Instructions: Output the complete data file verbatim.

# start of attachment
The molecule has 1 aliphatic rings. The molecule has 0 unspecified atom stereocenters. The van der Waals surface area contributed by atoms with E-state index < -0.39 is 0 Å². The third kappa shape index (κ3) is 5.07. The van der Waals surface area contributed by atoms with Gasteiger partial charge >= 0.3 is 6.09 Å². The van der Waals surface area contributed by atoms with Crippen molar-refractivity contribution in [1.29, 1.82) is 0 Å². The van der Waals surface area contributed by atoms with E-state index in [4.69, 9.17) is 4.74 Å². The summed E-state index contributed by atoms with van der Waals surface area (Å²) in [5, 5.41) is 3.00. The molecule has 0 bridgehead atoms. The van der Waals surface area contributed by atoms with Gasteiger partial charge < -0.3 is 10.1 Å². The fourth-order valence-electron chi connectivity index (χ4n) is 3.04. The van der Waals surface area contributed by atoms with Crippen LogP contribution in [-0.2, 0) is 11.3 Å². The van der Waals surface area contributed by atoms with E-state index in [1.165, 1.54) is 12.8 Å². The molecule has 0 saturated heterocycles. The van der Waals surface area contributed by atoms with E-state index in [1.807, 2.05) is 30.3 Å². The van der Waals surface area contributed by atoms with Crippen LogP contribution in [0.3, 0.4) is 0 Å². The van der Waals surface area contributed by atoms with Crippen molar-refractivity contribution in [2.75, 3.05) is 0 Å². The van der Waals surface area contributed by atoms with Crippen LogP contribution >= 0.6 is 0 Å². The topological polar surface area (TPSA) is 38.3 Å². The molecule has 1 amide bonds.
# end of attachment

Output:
The molecule has 1 aliphatic rings. The molecule has 0 unspecified atom stereocenters. The van der Waals surface area contributed by atoms with E-state index < -0.39 is 0 Å². The third kappa shape index (κ3) is 5.07. The van der Waals surface area contributed by atoms with Gasteiger partial charge >= 0.3 is 6.09 Å². The van der Waals surface area contributed by atoms with Crippen molar-refractivity contribution in [1.29, 1.82) is 0 Å². The van der Waals surface area contributed by atoms with E-state index in [4.69, 9.17) is 4.74 Å². The summed E-state index contributed by atoms with van der Waals surface area (Å²) in [5, 5.41) is 3.00. The molecule has 0 bridgehead atoms. The van der Waals surface area contributed by atoms with Gasteiger partial charge < -0.3 is 10.1 Å². The fourth-order valence-electron chi connectivity index (χ4n) is 3.04. The van der Waals surface area contributed by atoms with Crippen LogP contribution in [-0.2, 0) is 11.3 Å². The van der Waals surface area contributed by atoms with E-state index in [1.165, 1.54) is 12.8 Å². The molecule has 0 saturated heterocycles. The van der Waals surface area contributed by atoms with E-state index in [1.807, 2.05) is 30.3 Å². The van der Waals surface area contributed by atoms with Crippen LogP contribution in [0.3, 0.4) is 0 Å². The van der Waals surface area contributed by atoms with Crippen molar-refractivity contribution in [2.75, 3.05) is 0 Å². The van der Waals surface area contributed by atoms with Crippen LogP contribution >= 0.6 is 0 Å². The topological polar surface area (TPSA) is 38.3 Å². The molecule has 1 amide bonds.